CQC warning as Royal Free apologises to family of woman who died after maternity ward failings
- Credit: PA
After a mum died during childbirth, the Royal Free Hospital has received a warning from the Care Quality Commission (CQC) which said it was forced to take “enforcement action”.
On February 20 this year, Malyun Karama, 34, died at the Royal Free after she was given an excessive amount of the drug misoprostol, which was used to induce labour while she was suffering a miscarriage.
The CQC warning comes after senior coroner for inner north London Mary Hassell wrote to the trust in November calling on it to make changes to prevent similar deaths.
READ MORE: Concerns over Royal Free’s relationship with controversial parking firmShe wrote that the misoprostol “was administered at doses in excess” of national guidelines, and that when a midwife observed something was going wrong and told a senior registrar, the doctor failed to attend to the patient.
Ms Hassell said that had the doctor visited Ms Karama, “the likelihood is that Ms Karama’s life would have been saved”.
In response to the coroner’s letter, the CQC conducted an unannounced inspection of the maternity department on October 28.
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Nicola Wise, the CQC’s lead hospital inspector in London, said: “As a result we have taken enforcement action to ensure improvements are made. We are unable to give further details at this time but will report on our findings shortly. All CQC’s action is open to appeal.”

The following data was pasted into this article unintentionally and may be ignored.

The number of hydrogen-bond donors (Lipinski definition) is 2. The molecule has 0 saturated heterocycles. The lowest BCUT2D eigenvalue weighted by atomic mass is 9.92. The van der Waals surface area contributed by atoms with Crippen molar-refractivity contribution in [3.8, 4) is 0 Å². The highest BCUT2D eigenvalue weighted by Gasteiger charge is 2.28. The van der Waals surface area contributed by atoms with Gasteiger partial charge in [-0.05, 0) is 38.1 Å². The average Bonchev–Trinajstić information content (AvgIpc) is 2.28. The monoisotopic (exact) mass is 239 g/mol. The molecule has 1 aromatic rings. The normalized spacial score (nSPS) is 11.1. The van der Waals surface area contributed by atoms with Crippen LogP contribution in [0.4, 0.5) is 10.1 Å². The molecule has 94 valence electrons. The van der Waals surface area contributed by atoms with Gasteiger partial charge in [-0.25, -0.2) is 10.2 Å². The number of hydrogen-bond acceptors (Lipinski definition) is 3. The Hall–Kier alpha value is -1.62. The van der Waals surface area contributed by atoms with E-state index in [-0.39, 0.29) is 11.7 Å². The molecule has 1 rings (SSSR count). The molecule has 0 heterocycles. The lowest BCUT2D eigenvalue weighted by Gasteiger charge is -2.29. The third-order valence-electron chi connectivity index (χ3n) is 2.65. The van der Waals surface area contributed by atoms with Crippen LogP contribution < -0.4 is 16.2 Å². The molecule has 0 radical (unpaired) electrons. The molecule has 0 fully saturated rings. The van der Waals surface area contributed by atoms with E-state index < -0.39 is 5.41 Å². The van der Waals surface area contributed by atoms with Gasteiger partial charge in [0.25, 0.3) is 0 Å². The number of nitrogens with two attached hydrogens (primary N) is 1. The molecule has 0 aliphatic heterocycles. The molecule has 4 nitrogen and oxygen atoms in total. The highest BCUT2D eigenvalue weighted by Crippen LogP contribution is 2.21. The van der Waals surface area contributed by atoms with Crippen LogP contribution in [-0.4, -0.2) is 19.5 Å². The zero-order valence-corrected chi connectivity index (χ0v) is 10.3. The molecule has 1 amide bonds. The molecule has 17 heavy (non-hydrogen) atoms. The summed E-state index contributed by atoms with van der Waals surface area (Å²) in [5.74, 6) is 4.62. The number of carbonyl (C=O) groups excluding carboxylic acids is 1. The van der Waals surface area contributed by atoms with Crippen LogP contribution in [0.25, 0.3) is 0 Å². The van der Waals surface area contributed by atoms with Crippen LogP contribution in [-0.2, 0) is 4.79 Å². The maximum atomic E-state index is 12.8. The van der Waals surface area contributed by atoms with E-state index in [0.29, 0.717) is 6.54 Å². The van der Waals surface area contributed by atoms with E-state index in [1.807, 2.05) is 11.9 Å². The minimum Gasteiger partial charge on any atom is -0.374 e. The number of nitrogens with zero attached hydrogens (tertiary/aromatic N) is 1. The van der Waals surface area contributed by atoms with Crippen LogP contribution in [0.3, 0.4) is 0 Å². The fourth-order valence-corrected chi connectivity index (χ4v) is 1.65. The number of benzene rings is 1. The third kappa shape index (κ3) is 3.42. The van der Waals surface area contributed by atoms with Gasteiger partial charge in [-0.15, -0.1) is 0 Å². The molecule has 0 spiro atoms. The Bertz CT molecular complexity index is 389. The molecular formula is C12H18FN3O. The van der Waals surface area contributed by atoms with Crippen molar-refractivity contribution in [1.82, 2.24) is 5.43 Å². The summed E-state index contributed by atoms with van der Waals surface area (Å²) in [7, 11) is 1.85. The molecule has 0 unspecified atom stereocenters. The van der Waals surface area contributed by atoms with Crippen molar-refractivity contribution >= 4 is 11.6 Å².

In a report to the Royal Free London NHS Trust’s board on November 25, the trust’s group chair, Dominic Dodd, and chief executive Caroline Clarke wrote that “the Royal Free London maternity service was issued with a section 29a warning notice which detailed two specific areas of improvement to keep women safe”.
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The trust was told that the CQC “was not assured” that maternity services at the Royal Free were learning from incidents – and it was given a deadline of December 11 to make improvements.
It was also told to improve access to information for expectant mums in languages other than English.
A spokesperson for the Royal Free said: “We would like to offer our deepest condolences to Malyun Karama’s family and to apologise for mistakes made in the care that was provided to her.”
The spokesperson said there are now “plans in place” to improve on the two points raised by the CQC – and assured Ms Karama’s family that “lessons will be learnt going forwards”.